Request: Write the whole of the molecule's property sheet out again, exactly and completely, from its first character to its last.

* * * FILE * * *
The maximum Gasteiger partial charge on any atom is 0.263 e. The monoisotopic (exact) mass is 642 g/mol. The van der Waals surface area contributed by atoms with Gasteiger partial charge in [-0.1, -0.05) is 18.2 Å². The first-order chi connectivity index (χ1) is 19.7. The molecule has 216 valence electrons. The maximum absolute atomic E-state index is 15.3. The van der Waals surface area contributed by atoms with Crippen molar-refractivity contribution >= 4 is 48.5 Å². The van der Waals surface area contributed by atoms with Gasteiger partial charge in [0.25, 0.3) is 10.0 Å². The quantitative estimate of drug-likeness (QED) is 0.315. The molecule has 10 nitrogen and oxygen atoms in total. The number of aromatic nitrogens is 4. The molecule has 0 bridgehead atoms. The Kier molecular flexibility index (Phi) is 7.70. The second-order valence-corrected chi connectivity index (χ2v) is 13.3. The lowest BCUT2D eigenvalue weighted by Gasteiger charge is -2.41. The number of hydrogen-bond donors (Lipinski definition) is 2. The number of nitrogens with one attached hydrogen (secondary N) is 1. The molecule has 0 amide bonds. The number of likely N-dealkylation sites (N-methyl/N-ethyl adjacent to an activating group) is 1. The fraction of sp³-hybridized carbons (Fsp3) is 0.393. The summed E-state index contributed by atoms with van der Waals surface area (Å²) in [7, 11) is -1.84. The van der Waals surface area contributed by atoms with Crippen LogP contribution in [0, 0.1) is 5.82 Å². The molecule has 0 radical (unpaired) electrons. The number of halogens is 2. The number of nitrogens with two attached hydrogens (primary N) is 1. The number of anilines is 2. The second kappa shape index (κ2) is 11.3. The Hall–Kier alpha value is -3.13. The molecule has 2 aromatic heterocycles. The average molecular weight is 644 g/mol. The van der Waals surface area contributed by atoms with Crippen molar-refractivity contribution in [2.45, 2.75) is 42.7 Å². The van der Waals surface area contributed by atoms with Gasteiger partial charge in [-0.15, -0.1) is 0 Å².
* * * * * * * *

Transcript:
The maximum Gasteiger partial charge on any atom is 0.263 e. The monoisotopic (exact) mass is 642 g/mol. The van der Waals surface area contributed by atoms with Gasteiger partial charge in [-0.1, -0.05) is 18.2 Å². The first-order chi connectivity index (χ1) is 19.7. The molecule has 216 valence electrons. The maximum absolute atomic E-state index is 15.3. The van der Waals surface area contributed by atoms with Crippen molar-refractivity contribution >= 4 is 48.5 Å². The van der Waals surface area contributed by atoms with Gasteiger partial charge in [0.25, 0.3) is 10.0 Å². The quantitative estimate of drug-likeness (QED) is 0.315. The molecule has 10 nitrogen and oxygen atoms in total. The number of aromatic nitrogens is 4. The molecule has 0 bridgehead atoms. The Kier molecular flexibility index (Phi) is 7.70. The second-order valence-corrected chi connectivity index (χ2v) is 13.3. The lowest BCUT2D eigenvalue weighted by Gasteiger charge is -2.41. The number of hydrogen-bond donors (Lipinski definition) is 2. The number of nitrogens with one attached hydrogen (secondary N) is 1. The molecule has 0 amide bonds. The number of likely N-dealkylation sites (N-methyl/N-ethyl adjacent to an activating group) is 1. The fraction of sp³-hybridized carbons (Fsp3) is 0.393. The summed E-state index contributed by atoms with van der Waals surface area (Å²) in [7, 11) is -1.84. The van der Waals surface area contributed by atoms with Crippen LogP contribution in [0, 0.1) is 5.82 Å². The molecule has 0 radical (unpaired) electrons. The number of halogens is 2. The number of nitrogens with two attached hydrogens (primary N) is 1. The number of anilines is 2. The second kappa shape index (κ2) is 11.3. The Hall–Kier alpha value is -3.13. The molecule has 2 aromatic heterocycles. The average molecular weight is 644 g/mol. The van der Waals surface area contributed by atoms with Crippen molar-refractivity contribution in [2.45, 2.75) is 42.7 Å². The van der Waals surface area contributed by atoms with Gasteiger partial charge in [-0.15, -0.1) is 0 Å².